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Fine Gael candidate Verona Murphy issues second apology as more asylum seeker remarks emerge

It follows an apology this morning for comments she made on RTÉ yesterday.

Image: Fine Gael

FINE GAEL BY-ELECTION candidate Verona Murphy has issued a second apology over remarks she made about asylum seekers, as more comments she made about refugees were reported this evening. 

The Wexford candidate first apologised yesterday after linking asylum seekers to ISIS and calling for them to be “deprogrammed” on RTÉ’s This Week Programme yesterday.

In a statement following the broadcast, Murphy described her comments as a “poor choice of words”.

However, The Irish Times reported this evening that Murphy made further comments linking migrants to the terrorist group while canvassing in Wexford last Friday.

“It sounds callous, but I am under no illusion that Isis is a big part of the migrant population,” she is reported to have told the newspaper.

“We have to protect our own society and we do have to integrate [asylum seekers], we do have to give them the support services to alleviate that type of indoctrination and I think that is where Oughterard people were coming from.”

In a joint statement with Minister for Justice Charlie Flanagan this evening, Murphy said she had visited an Emergency Reception and Orientation Centre in Waterford this evening and apologised again for her comments.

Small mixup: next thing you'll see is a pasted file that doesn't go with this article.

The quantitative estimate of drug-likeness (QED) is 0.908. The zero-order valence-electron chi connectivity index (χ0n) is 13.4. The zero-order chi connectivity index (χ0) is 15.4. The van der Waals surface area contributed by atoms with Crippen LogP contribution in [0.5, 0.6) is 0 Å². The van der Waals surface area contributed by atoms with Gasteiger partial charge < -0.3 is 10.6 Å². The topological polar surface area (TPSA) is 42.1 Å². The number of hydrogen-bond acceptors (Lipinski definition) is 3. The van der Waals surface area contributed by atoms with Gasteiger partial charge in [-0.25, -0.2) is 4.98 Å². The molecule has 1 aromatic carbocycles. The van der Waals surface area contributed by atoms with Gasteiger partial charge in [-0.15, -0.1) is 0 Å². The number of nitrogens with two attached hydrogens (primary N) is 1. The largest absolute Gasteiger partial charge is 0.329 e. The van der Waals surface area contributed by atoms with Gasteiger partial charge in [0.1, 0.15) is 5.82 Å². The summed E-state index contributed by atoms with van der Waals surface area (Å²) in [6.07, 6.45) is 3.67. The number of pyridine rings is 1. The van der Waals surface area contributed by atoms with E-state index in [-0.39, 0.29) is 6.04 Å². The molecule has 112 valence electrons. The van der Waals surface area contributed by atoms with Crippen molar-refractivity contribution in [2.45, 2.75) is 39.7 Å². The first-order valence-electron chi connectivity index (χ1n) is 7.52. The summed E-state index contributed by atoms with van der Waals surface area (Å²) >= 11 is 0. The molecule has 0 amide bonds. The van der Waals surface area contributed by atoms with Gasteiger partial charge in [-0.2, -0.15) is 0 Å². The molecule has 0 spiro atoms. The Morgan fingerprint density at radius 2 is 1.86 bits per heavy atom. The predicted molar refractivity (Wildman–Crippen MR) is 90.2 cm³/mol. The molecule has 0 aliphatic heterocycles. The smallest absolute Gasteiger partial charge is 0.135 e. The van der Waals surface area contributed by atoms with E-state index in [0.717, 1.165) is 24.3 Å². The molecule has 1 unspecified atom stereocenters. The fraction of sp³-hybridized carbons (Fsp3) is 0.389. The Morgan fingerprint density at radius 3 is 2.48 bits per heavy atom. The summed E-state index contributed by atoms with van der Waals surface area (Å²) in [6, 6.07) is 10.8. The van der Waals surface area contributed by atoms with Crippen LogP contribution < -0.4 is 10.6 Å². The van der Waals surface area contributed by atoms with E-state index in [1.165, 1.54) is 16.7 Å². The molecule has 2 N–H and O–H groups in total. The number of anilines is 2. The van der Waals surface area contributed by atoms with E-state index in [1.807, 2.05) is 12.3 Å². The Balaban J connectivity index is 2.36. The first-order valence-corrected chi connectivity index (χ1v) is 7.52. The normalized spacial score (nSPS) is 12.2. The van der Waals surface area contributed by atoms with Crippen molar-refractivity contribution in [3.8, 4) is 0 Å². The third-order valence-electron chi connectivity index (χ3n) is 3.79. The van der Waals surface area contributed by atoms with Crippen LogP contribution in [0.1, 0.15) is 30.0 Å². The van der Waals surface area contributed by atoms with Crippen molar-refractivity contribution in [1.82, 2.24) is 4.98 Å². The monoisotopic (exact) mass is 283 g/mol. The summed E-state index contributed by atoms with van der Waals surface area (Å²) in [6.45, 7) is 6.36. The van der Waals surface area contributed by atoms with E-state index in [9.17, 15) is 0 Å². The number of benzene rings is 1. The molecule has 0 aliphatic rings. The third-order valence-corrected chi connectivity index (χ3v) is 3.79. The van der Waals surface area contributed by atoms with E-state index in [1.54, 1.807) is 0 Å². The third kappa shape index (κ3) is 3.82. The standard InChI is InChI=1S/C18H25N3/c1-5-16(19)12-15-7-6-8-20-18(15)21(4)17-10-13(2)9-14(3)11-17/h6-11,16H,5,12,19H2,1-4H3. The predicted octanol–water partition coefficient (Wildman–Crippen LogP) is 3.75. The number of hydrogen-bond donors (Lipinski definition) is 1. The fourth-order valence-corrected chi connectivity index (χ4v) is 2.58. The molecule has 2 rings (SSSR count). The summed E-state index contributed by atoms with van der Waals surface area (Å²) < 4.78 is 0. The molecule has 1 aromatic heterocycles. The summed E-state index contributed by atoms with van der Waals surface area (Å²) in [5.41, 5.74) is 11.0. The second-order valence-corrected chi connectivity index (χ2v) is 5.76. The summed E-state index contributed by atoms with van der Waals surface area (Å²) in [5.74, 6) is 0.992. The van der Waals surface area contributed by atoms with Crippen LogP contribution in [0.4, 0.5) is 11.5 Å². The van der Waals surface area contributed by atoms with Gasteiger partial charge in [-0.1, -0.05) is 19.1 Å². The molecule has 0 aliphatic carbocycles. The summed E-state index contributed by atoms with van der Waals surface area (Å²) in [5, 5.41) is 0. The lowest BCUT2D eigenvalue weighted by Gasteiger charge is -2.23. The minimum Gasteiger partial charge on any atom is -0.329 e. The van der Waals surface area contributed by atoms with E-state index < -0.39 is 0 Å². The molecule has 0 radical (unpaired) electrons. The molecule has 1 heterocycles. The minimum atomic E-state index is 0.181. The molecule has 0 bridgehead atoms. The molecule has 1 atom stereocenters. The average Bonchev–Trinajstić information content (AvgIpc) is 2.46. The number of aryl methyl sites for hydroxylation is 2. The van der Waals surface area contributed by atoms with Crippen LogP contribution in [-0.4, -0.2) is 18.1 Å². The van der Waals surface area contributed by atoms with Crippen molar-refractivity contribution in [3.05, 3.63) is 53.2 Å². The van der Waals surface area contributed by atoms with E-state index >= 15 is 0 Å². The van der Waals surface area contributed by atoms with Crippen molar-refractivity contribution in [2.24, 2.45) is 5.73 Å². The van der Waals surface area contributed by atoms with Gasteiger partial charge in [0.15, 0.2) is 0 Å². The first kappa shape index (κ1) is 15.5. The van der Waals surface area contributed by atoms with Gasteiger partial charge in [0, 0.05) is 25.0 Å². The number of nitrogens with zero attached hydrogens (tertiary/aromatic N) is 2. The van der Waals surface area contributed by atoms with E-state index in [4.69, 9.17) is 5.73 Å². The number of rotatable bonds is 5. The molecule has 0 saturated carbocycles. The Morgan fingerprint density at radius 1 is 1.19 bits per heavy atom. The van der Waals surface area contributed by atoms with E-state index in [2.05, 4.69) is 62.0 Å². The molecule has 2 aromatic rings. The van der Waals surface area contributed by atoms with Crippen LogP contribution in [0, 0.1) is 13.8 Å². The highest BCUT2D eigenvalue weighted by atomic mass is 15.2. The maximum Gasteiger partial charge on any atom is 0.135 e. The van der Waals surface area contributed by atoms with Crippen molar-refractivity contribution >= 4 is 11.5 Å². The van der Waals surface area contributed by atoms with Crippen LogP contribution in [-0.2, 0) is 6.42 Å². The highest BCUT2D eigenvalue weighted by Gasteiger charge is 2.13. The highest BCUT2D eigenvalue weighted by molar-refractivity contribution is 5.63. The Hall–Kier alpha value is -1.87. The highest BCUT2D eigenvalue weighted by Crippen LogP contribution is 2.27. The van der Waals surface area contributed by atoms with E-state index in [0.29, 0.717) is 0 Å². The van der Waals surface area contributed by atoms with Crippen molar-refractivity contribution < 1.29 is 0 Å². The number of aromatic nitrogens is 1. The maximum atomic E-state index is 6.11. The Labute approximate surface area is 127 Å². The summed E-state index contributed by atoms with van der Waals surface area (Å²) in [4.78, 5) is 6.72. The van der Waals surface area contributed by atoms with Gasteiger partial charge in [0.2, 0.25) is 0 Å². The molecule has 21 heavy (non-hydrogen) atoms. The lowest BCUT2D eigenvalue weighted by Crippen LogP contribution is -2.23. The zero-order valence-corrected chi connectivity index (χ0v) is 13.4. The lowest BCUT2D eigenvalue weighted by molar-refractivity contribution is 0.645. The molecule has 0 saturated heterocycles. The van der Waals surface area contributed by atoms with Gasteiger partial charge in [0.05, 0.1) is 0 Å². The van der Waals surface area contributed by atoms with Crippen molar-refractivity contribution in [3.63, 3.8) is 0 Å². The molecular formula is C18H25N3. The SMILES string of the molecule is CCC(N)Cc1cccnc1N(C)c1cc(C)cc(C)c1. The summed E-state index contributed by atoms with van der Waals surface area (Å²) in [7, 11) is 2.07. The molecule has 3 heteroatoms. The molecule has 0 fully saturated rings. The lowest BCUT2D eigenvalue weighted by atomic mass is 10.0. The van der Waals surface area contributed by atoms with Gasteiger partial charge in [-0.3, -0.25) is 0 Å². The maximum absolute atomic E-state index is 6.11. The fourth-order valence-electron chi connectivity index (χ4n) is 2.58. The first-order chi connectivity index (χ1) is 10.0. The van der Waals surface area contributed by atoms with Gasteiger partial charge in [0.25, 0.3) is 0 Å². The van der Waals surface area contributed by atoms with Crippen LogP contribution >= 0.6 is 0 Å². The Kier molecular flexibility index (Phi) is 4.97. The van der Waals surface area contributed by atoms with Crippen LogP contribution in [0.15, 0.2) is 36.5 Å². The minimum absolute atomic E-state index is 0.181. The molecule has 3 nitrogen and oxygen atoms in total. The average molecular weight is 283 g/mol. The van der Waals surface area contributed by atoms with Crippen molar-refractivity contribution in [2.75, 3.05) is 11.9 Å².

Speaking about those she met at the centre, Murphy said she had heard harrowing stories which had a “profound impact” on her understanding of the issues facing asylum seekers.

“All they want is the chance to live safely and without fear. I understand that wish,” she said.

“I realise now I had a poor understanding of asylum issues and I apologise wholeheartedly for my remarks.

“We are a welcoming country and I am proud of that fact. I believe we must do everything to prevent division and anti-migrant sentiment.”

Minister for Justice Charlie Flanagan also said that Murphy had gained “enormous insights” from her visit and that she would use them to promote a more positive understanding of the issues affecting those seeking asylum in Ireland,

“Verona has acknowledged that her statements on asylum seekers and refugees were not based on fact,” he said.

“They were based on false rumours and misinformation. She has apologised for her remarks.”

Flanagan added that it was sad that misinformation was threatening to take root in Ireland and was being spread maliciously and naively, including on social media.

“I believe that public representatives and those running for election must step up and confront fabrications.”

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